The Chemistry Department - Rockville Campus offers a wide array of courses to meet the needs of chemistry/biochemistry majors, life science majors, pre professional and public health/allied health programs, and non-science majors.
There are also opportunities to gain research experience through coursework or internships.
We invite you to stop by our department offices anytime to meet our dynamic and devoted faculty and staff to discuss your options to academic success.
For more information, please email the Chemistry Department.
See Chemistry Guided Placement for guidance.
Complete the Chemistry Course Override request formnew window.
Instructions to get started in ALEKS and low-cost access code. (PDF, )
Meet Our faculty and Staff
Degrees and Certificates
Courses by Subject
Chemistry Department Information
- University of Maryland Department of Chemistry and Biochemistrynew window: Offers BS degree in Chemistry and BS degree in Biochemistry (ACS certified)
- Sample plan leading to a degree in CHEMnew window
- Sample plan leading to a degree in BCHMnew window
- UMBC Department of Chemistry and Biochemistrynew window: Offers BS degree in Chemistry (ACS certified); BA degree in Chemistry; BS in Biochemistry and Molecular Biology and BA in Chemistry Education
- University of Baltimore – BS in Forensic Studiesnew window
- UMD Shady Grove – BS in Fermentation Science new window
Designed for the student that would like to experience a ‘mini’ independent research project to complement and expand on the regular course curriculum. Students take the regular chemistry course and work on an independent research project under the mentorship of a faculty member. An honors module can be taken with any chemistry laboratory course: CHEM 131, CHEM 132, CHEM 135, CHEM 203, or CHEM 204.
- Minimum GPA 3.2, 12 MC credits (including ENGL101 or ENGL101A) and instructor permission
The following projects were conducted by various faculty advisers and chemistry students in previous honors modules.
- Factors Affecting the Copper Concentration in Brewed Tea: Craig Benson
- Determination of Heavy Metals in Canned Vegetable Fluids: Craig Benson
- Correlation of Bone Density and Calcium Content among Different Livestock: Craig Benson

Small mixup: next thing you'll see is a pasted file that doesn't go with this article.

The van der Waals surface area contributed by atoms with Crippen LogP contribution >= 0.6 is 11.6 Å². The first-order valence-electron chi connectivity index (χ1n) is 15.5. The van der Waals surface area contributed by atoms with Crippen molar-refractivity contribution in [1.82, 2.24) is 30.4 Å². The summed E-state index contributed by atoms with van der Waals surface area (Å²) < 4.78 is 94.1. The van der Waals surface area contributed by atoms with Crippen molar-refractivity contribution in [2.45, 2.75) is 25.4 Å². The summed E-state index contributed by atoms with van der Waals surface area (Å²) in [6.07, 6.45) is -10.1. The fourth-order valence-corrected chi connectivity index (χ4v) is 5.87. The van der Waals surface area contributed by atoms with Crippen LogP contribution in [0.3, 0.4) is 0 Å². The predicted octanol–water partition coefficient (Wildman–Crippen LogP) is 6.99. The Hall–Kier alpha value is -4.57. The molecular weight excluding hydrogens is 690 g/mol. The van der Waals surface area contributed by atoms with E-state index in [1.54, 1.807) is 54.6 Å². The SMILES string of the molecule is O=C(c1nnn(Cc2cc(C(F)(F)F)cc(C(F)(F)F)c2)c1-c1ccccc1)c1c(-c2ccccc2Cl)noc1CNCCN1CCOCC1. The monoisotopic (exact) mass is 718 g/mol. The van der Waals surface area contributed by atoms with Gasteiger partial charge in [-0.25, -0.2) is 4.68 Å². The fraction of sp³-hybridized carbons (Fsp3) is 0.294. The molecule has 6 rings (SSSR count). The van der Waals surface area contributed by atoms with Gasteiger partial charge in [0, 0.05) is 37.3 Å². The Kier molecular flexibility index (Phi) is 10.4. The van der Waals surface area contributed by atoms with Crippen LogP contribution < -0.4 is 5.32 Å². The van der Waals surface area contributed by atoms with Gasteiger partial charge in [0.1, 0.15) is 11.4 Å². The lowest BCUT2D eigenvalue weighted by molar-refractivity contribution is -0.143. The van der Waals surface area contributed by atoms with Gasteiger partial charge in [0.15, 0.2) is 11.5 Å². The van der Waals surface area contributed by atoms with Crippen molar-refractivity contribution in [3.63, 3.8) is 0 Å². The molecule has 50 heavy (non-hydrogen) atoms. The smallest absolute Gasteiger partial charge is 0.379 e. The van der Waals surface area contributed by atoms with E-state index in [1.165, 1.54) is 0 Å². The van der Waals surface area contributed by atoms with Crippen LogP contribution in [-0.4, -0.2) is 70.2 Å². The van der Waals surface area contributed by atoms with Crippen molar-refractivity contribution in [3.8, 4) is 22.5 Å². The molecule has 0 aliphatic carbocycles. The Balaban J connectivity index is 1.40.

- Dissolution rates of "slow-dissolve" iron dietary supplements: Craig Benson
- Green Synthesis and 2D NMR analysis of esters: Laura Anna
CHEM 204 HM
- Microwave-Assisted Esterification Reactions: Rachel Ndonye
Introduction to Research, SCIR 297, is designed for the promising science, engineering, or mathematics (SEM) student who would like to build upon general SEM skills learned from general courses in order to generate competency in scientific critical thinking and research. This course enables SEM students to pursue research topics of their own choosing with the guidance and supervision of an assigned faculty member. Students should have a strong interest in SEM and be committed toward completion of a multi-semester and interdisciplinary-spanning research project. Projects will not duplicate curriculum content, but will expand on that content. May be repeated for a maximum of six credits with consent of department. The course is two credit hours, and is a one-hour discussion, and three hours laboratory each week.
- Minimum GPA of 3.0; BIOL 150, CHEM 131, MATH 180, and instructor approval
- For more information on the Honors Module, undergraduate research opportunities and available instructors, please contact the department
CHEM 099 – Introductory Chemistry (PDF, )
CHEM 109 – Chemistry and Society (PDF, )
CHEM109L – Chemistry and Society Laboratory (PDF, )
CHEM 131 – Principles of Chemistry I (PDF, )
CHEM 132 – Principles of Chemistry II (PDF, )
CHEM 135 – General Chemistry for Engineers (PDF, )
CHEM 150 – Essentials of Organic and Biochemistry (PDF, )
CHEM 203 – Organic Chemistry I (PDF, )
CHEM 204 – Organic Chemistry II (PDF, )
These rooms support laboratory instruction in a year long sequence for general chemistry. Laboratory experiments cover measurements, synthesis, gas law relationships, activity series of cations, line spectra, and molecular geometry, Le Chatelier's principle, acids and bases, Beer's law, thermodynamic properties and Ksp, electrochemistry, and kinetics.
These rooms support laboratory instruction in a year long sequence for organic chemistry. Laboratory experiments cover physical properties of organic compounds, using IR and proton NMR spectroscopy in compound identification, stereochemistry and molecular models, simple and fractional distillation, gas chromatography (GC), thin layer chromatography (TLC),and column chromatography, synthesis or various organic compounds, using C-13 NMR spectroscopy in compound identification, and recrystallization.
The following instrumentation is available for the organic lab experiments:
- 90 MHz and 45 MHz NMR
- FT/IR and FT/IR with ATR
- Gas Chromatograph with autosampler
- Gas Chromatograph with FID gas station
This room provides space for faculty and students to work on research projects, new laboratory experiments, and demonstrations for lecture and lab.
In addition to the instrumentation mentioned above, the instrumentation room and project lab contain the following instrumentation available for faculty and student research projects:
- HPLC with conductivity detector, UV/Visible detector, autosampler, and liquid chromatography
- UV-visible spectrophotometer
- Gas Chromatograph/Mass spectrometer
- Atomic Absorption Spectrophotometer
- Micro Spin ESR (Electron Spin Resonance)
- X-ray defractometer
- magnetic susceptibility balance
- glove box
- muffle furnace
- stopped flow spectrometer
- capillary electrophoresis
Noncredit Courses and Training
Find out about WDCE's noncredit Life Sciences and Life Science Leadership Programs. MC offers a wide variety of noncredit classes designed to help you upgrade your skills, pursue career training, or learn something new.